Vathorst in general
Vathorst is the latest city-district of Amersfoort, It will be developed between 2002 and 2025. The area is situated in the north-east part of the city of Amersfoort, between motorways A1 and A28, in the centre of the Netherlands. The objective is to build some 10.000 houses with all the necessary amenities, including shopping, sporting and cultural facilities, public transport, healthcare centres, primary and secondary schools. These amenities are kept in step with the building process and as such offer inhabitants of Vathorst direct use of them. At long last some 33.000 people will be living here. The total size of Vathorst is 560 ha, of which 228 ha is specific designated for housing. The housing programme consists of some 10.000 houses of which 30% has to be affordable for low-income households. Offices (120.000 m2) and a business park (3 ha) are also part of the plan. The development itself stems directly from the Fourth Memorandum of Spatial Planning, a national housing programme dating back from 1993 (so-called VINEX).
Vathorst is realized by a Public-Private-Partnership. A partnership between two shareholders: 50 % Municipality of Amersfoort and 50 % for a Consortium of Private developers: Alliantie (Housing Corporation), AM, BPD, Dura Vermeer, Heijmans
Living in a diverse area
Anyone walking, cycling or driving through Vathorst will immediately notice the diversity in architecture and the variety in urban and rural landscape. This distinctive vision of individual living experience and lively architectural shapes has as inspirational quote: “A World of Difference”. The internationally famous urban planners Ashok Bhalotra (Kuiper Compagnons, Office for Urban Planning and Architectural Consultancy) and Adriaan Geuze (West 8, Urban Design and Landscape Architecture) made the general Masterplan. Research shows that the inhabitants of Vathorst identify with “their’’ area, their own place. They experience Vathorst as bustling and diverse. Vathorst has succeeded to connect modernity, quality and diversity. The Vathorst urban plan has been translated into four three different distinct plans: 1. De Laak, 2. De Velden, 3. De Bron and 4. the ring built around the village of Hooglanderveen. Each plan has a different character and appearance.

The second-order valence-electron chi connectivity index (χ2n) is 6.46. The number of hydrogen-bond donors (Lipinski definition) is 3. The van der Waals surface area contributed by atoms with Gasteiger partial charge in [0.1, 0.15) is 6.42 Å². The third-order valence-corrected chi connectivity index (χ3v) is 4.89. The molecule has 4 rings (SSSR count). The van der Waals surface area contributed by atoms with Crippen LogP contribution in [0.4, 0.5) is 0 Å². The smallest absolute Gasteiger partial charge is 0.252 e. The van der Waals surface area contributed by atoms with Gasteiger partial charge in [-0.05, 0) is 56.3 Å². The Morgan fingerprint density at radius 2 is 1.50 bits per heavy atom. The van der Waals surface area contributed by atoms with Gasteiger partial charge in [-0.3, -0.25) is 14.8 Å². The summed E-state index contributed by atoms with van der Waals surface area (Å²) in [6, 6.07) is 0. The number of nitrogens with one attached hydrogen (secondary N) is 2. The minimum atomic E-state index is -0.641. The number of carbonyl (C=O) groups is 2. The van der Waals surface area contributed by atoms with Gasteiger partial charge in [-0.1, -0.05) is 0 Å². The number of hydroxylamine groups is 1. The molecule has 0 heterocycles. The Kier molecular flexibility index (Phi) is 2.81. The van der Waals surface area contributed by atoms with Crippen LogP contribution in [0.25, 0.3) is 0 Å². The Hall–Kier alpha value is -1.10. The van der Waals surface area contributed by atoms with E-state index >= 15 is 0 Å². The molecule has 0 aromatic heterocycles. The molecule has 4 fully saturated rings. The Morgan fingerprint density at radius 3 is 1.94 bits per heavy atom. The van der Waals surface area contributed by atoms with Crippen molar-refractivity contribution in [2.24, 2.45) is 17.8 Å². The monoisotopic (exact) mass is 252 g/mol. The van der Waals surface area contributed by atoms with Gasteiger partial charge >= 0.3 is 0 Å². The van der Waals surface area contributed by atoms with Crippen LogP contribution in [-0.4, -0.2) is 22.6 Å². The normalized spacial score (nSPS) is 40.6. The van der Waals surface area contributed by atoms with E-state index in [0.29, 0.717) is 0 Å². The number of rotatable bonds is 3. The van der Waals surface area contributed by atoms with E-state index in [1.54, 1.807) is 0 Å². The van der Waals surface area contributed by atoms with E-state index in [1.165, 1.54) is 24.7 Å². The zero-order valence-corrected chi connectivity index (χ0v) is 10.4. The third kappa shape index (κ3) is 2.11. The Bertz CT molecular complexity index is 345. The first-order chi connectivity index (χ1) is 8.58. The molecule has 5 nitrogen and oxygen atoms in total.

Address & contact
Office OBV, Veenslagen 33
3825 RT Amersfoort
+31 (0)33 451 1010
Situated in the heart of De Laak is the Kai-Park, with an abundance of places to play and bordered by a broad waterway. West-8 (Urban Design and Landscape Architecture) designed this park and was inspired by Japanese design styles. Its size is approx. 2 ha and it is surrounded by water on three sides. In the park are three characteristic red gates; works of art by the Czech artist Alexandra Kolácová. The work was inspired on a Japanese Torii Gate. In Japanese tradition these gates form the entrance to sacred places. Here, however, local residents meet and in summer often spontaneous picnics take place. Many residents have dinghies. Because of the widening of the Laak river, more possibilities exist for sailing and recreation; e.g. sailing from Vathorst to Bunschoten. In the north of Vathorst bicycle and equestrian paths, walkways and canoe jetties have been realized. Running in the polder is one of the favourite hobbies of many local residents.
Park van de Tijden (1.7 ha) was designed by Kuiper Compagnons, Office for Urban Planning and Architectural Consultancy. It is a linear green park bordered by park houses. The theme “tijden=times” is to be interpreted as a ritual of seasons, of past, present and future, of natural elements. The park was one of the first public meeting places of Vathorst, in particular for its residents. The music stage at the edge of the pond functions as a platform. The stage was designed by artist group “Conservatorium”. The park has been divided into different areas: the spring hill on the north-west side, the summer field with the winter pond, followed by the autumn forest. A work of art is situated right in front of this forest: Abdelkader Benali’s “Blinddruk van de Tijd” (2007). Birch trees surround the park like a pictureframe.